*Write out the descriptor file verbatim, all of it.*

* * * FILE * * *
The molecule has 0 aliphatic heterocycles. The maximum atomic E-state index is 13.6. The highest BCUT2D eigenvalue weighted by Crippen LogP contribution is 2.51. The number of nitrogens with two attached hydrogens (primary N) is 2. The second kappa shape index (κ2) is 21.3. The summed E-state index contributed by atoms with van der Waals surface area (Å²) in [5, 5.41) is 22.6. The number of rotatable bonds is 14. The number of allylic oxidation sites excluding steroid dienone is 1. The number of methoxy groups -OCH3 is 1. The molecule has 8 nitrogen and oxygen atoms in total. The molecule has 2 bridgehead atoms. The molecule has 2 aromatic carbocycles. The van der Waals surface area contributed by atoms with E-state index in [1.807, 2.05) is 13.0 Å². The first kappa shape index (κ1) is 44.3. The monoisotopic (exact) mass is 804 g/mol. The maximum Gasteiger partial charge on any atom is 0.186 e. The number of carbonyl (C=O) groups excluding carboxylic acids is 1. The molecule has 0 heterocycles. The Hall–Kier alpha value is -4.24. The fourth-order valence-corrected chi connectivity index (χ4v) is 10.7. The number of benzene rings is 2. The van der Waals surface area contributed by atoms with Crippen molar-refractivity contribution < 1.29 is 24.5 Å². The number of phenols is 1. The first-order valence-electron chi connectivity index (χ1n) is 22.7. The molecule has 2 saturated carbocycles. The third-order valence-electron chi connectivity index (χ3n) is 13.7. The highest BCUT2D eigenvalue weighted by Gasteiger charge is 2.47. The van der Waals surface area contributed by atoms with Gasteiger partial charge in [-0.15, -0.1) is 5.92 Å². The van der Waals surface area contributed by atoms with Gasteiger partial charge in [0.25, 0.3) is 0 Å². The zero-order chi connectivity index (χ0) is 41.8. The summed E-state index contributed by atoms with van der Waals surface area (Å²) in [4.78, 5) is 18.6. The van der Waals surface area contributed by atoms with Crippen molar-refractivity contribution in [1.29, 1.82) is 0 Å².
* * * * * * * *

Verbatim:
The molecule has 0 aliphatic heterocycles. The maximum atomic E-state index is 13.6. The highest BCUT2D eigenvalue weighted by Crippen LogP contribution is 2.51. The number of nitrogens with two attached hydrogens (primary N) is 2. The second kappa shape index (κ2) is 21.3. The summed E-state index contributed by atoms with van der Waals surface area (Å²) in [5, 5.41) is 22.6. The number of rotatable bonds is 14. The number of allylic oxidation sites excluding steroid dienone is 1. The number of methoxy groups -OCH3 is 1. The molecule has 8 nitrogen and oxygen atoms in total. The molecule has 2 bridgehead atoms. The molecule has 2 aromatic carbocycles. The van der Waals surface area contributed by atoms with E-state index in [1.807, 2.05) is 13.0 Å². The first kappa shape index (κ1) is 44.3. The monoisotopic (exact) mass is 804 g/mol. The maximum Gasteiger partial charge on any atom is 0.186 e. The number of carbonyl (C=O) groups excluding carboxylic acids is 1. The molecule has 0 heterocycles. The Hall–Kier alpha value is -4.24. The fourth-order valence-corrected chi connectivity index (χ4v) is 10.7. The number of benzene rings is 2. The van der Waals surface area contributed by atoms with Crippen molar-refractivity contribution < 1.29 is 24.5 Å². The number of phenols is 1. The first-order valence-electron chi connectivity index (χ1n) is 22.7. The molecule has 2 saturated carbocycles. The third-order valence-electron chi connectivity index (χ3n) is 13.7. The highest BCUT2D eigenvalue weighted by Gasteiger charge is 2.47. The van der Waals surface area contributed by atoms with Gasteiger partial charge in [-0.15, -0.1) is 5.92 Å². The van der Waals surface area contributed by atoms with Gasteiger partial charge in [0.25, 0.3) is 0 Å². The zero-order chi connectivity index (χ0) is 41.8. The summed E-state index contributed by atoms with van der Waals surface area (Å²) in [4.78, 5) is 18.6. The van der Waals surface area contributed by atoms with Crippen molar-refractivity contribution in [1.29, 1.82) is 0 Å².